Events - May 2
1853 - Franconi’s Hippodrome opened at Broadway and 23rd Street in New York City. The 4,000-seat facility opened in grand style for a hippodrome (an arena for a circus or games) with a chariot-and-ostrich race.
1885 - A new magazine for homemakers went on sale this day. You can still get it by mail or find it right next to the cash register at your favorite grocery store. The magazine is "Good Housekeeping". It has our seal of approval.
1887 - Hannibal W. Goodwin of Newark, NJ applied for a patent for celluloid photographic film -- the stuff from which movies are shown.
1932 - NBC radio introduced an entertainer this night. The comic genius started working for a salary of $1,400 a week. His name: Jack Benny.
1938 - Ella Fitzgerald recorded one of her biggest hits, "A-Tisket, A-Tasket", with Chick Webb’s band. Following Webb’s death, Fitzgerald took over the band for some three years.
1941 - The Federal Communications Commission agreed to let regular scheduling of TV broadcasts by commercial TV stations begin on July 1, 1941. It was the start of what would become network television.
1953 - Dark Star defeated the heavily favored Native Dancer to win the Kentucky Derby. A $2 wager to win on this dark horse would have put some change in your pocket. Dark Star was a 25-1 long shot.
1954 - Stan ‘The Man’ Musial of the St. Louis Cardinals smacked five home runs in a twin bill against the New York Giants -- establishing a major-league record.
1960 - Harry Belafonte presented his second Carnegie Hall concert in New York City.
1964 - Northern Dancer, with jockey Bill Hartack, won the Kentucky Derby. Hartack had been on quite a win streak, completing four major victories in six months. The racing legend was atop Iron Liege, Venetian Way, Decidedly and Northern Dancer (not all at the same time, of course). Hartack then rode Northern Dancer to a win in the Preakness Stakes in Maryland. Interesting aside: In 1964 another jockey had ridden Northern Dancer three times then suddenly switched to Hill Rose for the Run for the Roses in Louisville. He was Willie Shoemaker.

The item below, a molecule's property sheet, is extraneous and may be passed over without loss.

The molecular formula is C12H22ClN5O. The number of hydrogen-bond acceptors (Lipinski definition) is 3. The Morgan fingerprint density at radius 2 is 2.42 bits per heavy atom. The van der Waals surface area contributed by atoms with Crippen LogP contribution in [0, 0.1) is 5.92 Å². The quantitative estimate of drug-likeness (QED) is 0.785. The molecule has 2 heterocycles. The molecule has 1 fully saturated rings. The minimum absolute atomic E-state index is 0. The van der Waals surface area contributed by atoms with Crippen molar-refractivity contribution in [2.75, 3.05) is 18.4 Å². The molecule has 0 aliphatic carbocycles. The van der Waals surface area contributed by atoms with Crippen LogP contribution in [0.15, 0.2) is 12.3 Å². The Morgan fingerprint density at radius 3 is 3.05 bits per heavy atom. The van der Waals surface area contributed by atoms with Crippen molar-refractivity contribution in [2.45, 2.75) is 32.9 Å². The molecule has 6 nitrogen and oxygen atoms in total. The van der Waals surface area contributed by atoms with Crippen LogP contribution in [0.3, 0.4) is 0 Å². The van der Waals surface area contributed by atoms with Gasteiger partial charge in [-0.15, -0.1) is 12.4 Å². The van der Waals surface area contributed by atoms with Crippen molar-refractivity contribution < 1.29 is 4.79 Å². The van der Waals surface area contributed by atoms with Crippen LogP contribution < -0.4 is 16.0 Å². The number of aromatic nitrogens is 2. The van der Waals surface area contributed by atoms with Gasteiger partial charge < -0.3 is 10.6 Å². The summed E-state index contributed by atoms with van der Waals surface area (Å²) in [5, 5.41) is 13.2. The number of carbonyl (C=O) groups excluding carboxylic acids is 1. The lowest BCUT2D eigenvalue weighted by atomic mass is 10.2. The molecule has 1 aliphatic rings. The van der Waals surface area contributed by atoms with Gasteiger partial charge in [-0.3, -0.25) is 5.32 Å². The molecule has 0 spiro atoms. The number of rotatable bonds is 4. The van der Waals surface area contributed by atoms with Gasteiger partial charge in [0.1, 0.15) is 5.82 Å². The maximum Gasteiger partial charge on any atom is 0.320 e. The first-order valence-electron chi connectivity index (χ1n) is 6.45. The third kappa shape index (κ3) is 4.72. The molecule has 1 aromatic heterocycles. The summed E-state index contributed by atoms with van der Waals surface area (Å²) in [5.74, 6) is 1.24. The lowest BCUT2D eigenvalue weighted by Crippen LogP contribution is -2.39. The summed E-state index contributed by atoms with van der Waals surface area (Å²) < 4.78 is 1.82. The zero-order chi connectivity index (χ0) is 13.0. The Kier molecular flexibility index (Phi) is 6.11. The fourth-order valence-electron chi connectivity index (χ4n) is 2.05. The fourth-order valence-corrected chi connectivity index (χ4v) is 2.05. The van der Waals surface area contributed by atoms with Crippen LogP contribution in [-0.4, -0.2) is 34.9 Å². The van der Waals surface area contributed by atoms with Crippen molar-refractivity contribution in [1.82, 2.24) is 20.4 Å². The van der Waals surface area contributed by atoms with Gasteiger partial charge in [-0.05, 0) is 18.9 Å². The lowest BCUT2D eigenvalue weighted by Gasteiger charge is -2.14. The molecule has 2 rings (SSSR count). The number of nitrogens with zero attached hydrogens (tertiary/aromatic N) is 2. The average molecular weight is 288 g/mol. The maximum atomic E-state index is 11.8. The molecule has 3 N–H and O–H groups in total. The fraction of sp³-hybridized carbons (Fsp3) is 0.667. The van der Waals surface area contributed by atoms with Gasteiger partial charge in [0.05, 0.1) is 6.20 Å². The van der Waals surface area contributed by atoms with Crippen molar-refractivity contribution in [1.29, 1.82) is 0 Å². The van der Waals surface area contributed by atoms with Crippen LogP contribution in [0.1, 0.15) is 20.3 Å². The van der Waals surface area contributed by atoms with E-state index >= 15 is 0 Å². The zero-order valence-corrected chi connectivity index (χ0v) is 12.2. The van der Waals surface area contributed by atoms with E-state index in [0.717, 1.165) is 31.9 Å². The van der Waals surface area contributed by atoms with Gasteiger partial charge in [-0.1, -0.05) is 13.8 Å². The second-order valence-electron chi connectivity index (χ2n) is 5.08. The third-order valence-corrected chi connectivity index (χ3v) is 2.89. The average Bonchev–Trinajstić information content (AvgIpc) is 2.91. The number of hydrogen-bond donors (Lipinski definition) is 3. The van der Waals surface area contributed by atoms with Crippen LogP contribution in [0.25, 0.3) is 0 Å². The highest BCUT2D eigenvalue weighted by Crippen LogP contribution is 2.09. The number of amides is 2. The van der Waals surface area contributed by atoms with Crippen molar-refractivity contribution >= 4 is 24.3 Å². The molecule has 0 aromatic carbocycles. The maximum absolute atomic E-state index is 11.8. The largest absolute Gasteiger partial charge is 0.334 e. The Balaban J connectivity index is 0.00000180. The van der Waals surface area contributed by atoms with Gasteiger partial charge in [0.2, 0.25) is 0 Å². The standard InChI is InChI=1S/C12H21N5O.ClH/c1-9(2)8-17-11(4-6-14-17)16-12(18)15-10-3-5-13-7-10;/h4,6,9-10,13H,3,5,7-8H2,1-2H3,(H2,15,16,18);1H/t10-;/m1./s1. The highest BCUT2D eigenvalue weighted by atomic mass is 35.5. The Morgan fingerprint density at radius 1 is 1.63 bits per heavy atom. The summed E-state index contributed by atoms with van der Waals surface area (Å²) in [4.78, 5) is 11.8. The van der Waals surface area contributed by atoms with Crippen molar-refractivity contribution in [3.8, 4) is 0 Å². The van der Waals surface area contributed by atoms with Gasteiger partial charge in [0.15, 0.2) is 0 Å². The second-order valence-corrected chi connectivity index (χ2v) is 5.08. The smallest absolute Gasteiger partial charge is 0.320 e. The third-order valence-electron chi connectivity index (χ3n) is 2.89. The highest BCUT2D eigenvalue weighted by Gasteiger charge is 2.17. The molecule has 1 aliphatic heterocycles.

1965 - Ed Sullivan had said he would not have this British rock group on his CBS-TV Sunday night show again. This night, however, Ed softened up and allowed Mick Jagger and The Rolling Stones to make a second appearance on "The Ed Sullivan Show". The Stones got satisfaction at last!
1970 - The ‘First Lady of Horse Racing’ (first to ride at a major track, first to win a major feature), Diane Crump, rode Fathom and made history as the first woman jockey to ride in the Kentucky Derby. She finished in 12th place.
1974 - Filming got underway for the motion picture, "Jaws", in Martha’s Vineyard, MA. What was to be a 58-day shooting schedule for the film inspired by the Peter Benchley novel soon gave way to 120 days. Costs soared from what was to be a $3.5 million project to $8 million. The director, Steven Spielberg, was able to explain away the rise in costs and the picture did very well at the box office and, later, on video cassette.
1981 - Scottish singer Sheena Easton made it to the top spot on the pop music charts for her first -- and only -- time. "Morning Train (Nine to Five)" knocked "Kiss on My List", by Daryl Hall and John Oates, out of the top of the music charts. "Morning Train" pulled into the top spot for a two-week stay. Easton had been an actress, appearing as a singer in the 1980 BBC TV documentary, "The Big Time"; and this time she made it to the big time, winning the 1981 Best New Artist Grammy Award. On U.S. TV, she is remembered as Sonny Crockett’s wife in five episodes of "Miami Vice" in the 1980s and for singing the title song in the James Bond flick, "For Your Eyes Only". Easton scored 14 hits on the charts between 1981 and 1991. Seven of those hits made it to the top ten. "The Lover in Me" in 1988 was the closest she ever came to having another number one hit. It stopped climbing at number two. Once again, the countdown continues...
1985 - The General Motors X-Cars rolled off the assembly line in Detroit, MI for the final time on this day. The cars were a dismal failure, despite being a hit in the beginning. The X-Cars were subject to massive recalls which cost G.M. many millions of dollars.
1986 - The photo essay, "A Day in the Life of America", began as two hundred photojournalists covered the USA to take 350,000 pictures. For publication of the beautiful coffee table book, only 350 pictures were selected. Several spin-off books such as "A Day in the Life of Hawaii", etc. have joined it on coffee tables throughout the world.
Birthdays - May 2
1729 - Catherine the Great (Catherine II) (Ekaterina Alekseevna) (Russian leader [1762-1796]; died Nov 17, 1796)
1837 - Henry M. (Martyn) Robert (U.S. Army General; author: Robert’s Rules of Order, the standard for parliamentary procedure; died May 11, 1923)
1887 - Vernon Castle (dancer, actor: The Whirl of Life; died Feb 15, 1918)